In March, 1882, the appellants commenced the canning of shrimps, and in their answer state that all the business of canning shrimps that they have ever done has been under the authority of the pate t granted to Pecor and Bartlett. They further described the process used by them as follows: 'The common tin cans being ready for packing, three pieces of paper, previously boiled in paraffine wax, or coated with same, are cut and placed in the can, so that one piece covers the bottom, another piece the sides, and a third piece the top of the contents when the can is filled. The shrimps are then picked raw, then washed, and thoroughly cooked for about twenty minutes, until fit to eat. They are then placed in the cans, which are soldered, and then put into a steam retort without water, which is heated to 240º Fahrenheit, where they remain from two and a half to three hours; which process has the effect of condensing the air and liquids in the can, and exterminating any animal or vegetable life that may remain in the contents of the can, after which they are ready to be labeled and sold.'
The process thus used by the appellants is claimed by the appellees to be an infringement of their reissued patent. They also contend that the claim of the reissued patent is no broader than that of the original, properly construed.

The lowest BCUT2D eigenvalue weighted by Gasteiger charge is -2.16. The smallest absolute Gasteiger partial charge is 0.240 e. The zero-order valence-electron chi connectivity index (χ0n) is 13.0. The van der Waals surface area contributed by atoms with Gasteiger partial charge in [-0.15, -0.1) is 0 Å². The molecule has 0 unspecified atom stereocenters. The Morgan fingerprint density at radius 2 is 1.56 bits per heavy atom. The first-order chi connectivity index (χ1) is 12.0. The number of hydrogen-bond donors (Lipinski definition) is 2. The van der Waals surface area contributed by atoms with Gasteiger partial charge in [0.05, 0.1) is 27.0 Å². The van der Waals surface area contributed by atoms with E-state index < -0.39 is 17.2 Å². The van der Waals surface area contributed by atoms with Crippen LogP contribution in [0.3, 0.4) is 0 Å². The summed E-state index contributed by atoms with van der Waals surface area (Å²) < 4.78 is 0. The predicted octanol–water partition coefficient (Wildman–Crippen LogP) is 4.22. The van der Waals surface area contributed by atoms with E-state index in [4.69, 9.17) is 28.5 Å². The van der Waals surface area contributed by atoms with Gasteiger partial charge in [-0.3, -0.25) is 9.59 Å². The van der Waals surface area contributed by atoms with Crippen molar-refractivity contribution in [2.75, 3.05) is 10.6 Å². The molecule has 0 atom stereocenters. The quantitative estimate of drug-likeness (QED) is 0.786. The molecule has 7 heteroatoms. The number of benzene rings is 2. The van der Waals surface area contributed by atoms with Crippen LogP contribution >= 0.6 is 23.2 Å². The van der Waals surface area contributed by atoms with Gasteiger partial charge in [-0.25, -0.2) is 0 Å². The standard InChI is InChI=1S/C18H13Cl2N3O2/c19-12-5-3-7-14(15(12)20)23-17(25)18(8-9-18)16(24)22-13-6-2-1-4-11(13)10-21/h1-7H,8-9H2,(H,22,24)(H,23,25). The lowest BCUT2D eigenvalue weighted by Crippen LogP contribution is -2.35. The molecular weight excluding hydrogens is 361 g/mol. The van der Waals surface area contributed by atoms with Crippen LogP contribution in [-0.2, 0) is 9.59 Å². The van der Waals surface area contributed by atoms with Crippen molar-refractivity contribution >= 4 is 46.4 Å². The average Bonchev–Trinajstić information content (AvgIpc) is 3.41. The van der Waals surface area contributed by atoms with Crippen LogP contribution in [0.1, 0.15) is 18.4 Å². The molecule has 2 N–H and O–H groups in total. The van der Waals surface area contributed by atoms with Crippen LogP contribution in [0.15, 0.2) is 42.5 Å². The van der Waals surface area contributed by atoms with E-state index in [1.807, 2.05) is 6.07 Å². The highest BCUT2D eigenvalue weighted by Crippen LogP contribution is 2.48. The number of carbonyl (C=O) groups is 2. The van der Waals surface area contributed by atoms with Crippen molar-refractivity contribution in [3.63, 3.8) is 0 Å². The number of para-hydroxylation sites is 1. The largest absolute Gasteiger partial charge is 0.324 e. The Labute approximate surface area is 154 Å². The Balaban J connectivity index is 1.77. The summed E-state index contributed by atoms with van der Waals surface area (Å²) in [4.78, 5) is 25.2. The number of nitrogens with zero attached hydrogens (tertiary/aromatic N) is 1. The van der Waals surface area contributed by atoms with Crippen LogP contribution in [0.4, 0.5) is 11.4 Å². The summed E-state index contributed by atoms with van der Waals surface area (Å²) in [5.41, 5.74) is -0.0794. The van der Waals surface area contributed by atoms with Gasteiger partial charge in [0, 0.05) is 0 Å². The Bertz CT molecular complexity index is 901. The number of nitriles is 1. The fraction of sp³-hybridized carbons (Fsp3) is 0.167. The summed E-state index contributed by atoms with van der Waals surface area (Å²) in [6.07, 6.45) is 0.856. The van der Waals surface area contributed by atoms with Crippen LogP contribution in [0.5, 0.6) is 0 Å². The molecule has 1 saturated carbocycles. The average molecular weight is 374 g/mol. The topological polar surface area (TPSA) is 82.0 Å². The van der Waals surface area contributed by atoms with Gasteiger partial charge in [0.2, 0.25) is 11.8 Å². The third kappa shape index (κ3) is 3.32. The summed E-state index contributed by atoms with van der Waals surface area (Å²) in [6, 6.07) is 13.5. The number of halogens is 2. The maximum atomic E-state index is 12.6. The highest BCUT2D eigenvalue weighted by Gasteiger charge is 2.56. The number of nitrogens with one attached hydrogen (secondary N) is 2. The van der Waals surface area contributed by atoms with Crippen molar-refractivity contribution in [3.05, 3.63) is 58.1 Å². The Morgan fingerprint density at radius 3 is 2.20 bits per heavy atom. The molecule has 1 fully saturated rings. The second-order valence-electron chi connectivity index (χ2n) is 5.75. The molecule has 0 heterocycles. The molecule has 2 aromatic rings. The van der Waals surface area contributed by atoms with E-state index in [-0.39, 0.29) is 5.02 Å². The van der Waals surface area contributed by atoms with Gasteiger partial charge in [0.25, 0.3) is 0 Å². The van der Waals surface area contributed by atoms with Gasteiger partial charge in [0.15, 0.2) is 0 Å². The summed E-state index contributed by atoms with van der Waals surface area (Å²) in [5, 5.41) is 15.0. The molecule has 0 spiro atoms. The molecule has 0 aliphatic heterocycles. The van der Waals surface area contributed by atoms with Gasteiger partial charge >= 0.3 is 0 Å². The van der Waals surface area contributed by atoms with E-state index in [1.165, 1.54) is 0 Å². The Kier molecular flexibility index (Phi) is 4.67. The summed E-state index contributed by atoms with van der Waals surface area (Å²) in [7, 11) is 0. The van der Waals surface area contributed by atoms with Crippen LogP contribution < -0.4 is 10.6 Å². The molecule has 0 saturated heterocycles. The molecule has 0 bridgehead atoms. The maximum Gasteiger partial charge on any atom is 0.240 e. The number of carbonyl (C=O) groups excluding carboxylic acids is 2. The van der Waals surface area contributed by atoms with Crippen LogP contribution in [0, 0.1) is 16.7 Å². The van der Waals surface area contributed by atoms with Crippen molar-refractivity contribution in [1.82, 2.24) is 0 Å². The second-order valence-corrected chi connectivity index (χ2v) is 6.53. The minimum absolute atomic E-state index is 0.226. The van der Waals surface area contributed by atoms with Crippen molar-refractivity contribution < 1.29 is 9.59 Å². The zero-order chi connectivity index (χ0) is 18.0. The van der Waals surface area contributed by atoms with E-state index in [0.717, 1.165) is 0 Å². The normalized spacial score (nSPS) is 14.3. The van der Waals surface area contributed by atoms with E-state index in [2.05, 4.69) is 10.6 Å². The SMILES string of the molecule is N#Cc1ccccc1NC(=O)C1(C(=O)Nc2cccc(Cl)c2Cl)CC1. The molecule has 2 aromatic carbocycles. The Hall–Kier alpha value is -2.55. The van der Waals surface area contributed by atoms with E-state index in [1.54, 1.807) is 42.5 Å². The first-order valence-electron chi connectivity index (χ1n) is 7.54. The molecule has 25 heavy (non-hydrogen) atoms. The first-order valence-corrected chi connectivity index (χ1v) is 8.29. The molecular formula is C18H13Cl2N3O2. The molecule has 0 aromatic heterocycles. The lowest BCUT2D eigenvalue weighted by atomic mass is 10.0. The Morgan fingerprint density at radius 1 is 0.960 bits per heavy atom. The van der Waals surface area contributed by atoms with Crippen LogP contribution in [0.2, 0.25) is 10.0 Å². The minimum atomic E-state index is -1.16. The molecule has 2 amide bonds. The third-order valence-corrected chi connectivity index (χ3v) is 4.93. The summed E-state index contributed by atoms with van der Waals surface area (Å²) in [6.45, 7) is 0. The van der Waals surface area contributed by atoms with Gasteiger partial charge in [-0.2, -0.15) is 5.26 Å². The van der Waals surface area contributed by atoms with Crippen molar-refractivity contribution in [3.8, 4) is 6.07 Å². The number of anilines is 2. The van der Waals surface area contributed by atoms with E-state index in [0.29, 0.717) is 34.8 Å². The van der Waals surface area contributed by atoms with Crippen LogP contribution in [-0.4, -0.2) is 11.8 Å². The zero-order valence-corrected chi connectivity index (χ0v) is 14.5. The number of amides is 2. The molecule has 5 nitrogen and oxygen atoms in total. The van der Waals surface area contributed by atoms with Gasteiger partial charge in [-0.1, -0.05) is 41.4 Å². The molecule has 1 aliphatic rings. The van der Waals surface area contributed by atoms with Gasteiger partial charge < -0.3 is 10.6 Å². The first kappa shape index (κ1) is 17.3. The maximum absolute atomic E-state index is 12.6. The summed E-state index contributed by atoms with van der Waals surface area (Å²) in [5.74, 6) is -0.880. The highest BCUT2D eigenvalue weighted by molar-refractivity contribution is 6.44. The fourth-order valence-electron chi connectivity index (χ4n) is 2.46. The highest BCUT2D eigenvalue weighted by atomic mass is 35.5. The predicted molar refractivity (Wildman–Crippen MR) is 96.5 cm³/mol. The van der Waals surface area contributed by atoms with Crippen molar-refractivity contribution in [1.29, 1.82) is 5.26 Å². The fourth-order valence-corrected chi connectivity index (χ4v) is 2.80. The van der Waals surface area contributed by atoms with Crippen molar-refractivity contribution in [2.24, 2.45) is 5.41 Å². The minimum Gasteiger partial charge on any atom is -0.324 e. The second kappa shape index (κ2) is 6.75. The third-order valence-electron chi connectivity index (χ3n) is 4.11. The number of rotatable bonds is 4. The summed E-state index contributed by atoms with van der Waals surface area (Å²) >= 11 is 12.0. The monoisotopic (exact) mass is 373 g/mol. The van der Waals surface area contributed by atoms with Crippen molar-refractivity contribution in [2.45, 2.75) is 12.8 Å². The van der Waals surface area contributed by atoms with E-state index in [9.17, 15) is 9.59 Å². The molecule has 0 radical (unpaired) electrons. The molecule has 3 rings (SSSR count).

In the latter proposition we cannot concur. The claim in the original patent was for placing textile fabric between the can and its contents, while in the reissue it is for interposing between the metal can and the shrimps an enveloping material for the shrimps. This is certainly, on its face, a very important enlargement of the claim; and we see nothing in the context of the specification in the original patent which could possibly give the claim so broad a construction. The description of the invention throughout specifies a textile fabric as the material to be interposed between the shrimp and the metallic can. It is true that the object of the invention is stated to be 'to prevent the article to be preserved from coming in direct contact with the surface of the can.' But the object of an invention is a very different thing from the invention itself. The object may be accomplished in many ways; the invention shows one way. Again, in describing the nature of the improvement, the patentees say: 'Primarily, our improvement consists in so placing a suitable textile fabric between the fish or other article of food to be preserved as to cause it to intervene as to prevent, under all circumstances, any direct contact between the metallic surface of the can and its contents; and it is the employment of such textile fabric, in connection with the process hereinafter described of treating the fish or other article, both before and after the same is placed in the can and sealed, which constitutes the nature or subject-matter of our present invention.' Then, in describing the apparatus used, referring to the figures annexed to the specification, (which are not necessary to the understanding of the description,) they say: 'In the accompanying drawing is illustrated, at Fig. 1, a metallic can, such as is ordinarily used for articles of food which are offered to the trade in a canned state. Fig. 2 is a textile lining, which we propose usually to make (although there is nothing arbitrary about the form, as other forms may be used) in the form of a cylindrical bag or sack, the diameter of which, when filled, is to be such as will permit of its fitting snugly within the can. A is the metallic can; a, its lid or cover. B is the bag or sack, constructed of cotton, muslin, or any other suitable textile fabric. Material of the cheapest and most inferior quality may be used, as the sole object of its use is to prevent the article to be preserved from coming in direct contact with the surface of the can; and which contact with the metal, in the case of the shrimp, causes, during the process of boiling, and all along thereafter until the can is opened, a profuse precipitation of a black substance, generally believed to be sulphur, and which supposition is based upon the fact that the shrimp is said to possess a much larger proportion of sulphur than other hell-fish. The substance thus precipitated not only discolors the fish, (shrimp,) but detracts much from the color, freshness, and richness of its flavor. Now, practical experience has fully demonstrated the fact that, by using a textile fabric as described, the precipitation of the substance alluded to is prevented, or at least does not appear either on the fabric or metal; hence the value and importance of this feature of our invention. b (Fig. 3) is a circular piece cut out of material similar to that of which the bag, B, is made, and which is inserted within the mouth of the latter after the same is filled with the fish or other article to be preserved. Such a can and lining as herein described are admirably adapted for the purpose attained by our present invention; but, as before stated, there is nothing arbitrary about the peculiar form or construction of the textile fabric lining, as other forms and arrangements might be substituted therefor without in any manner altering the principle of the invention.'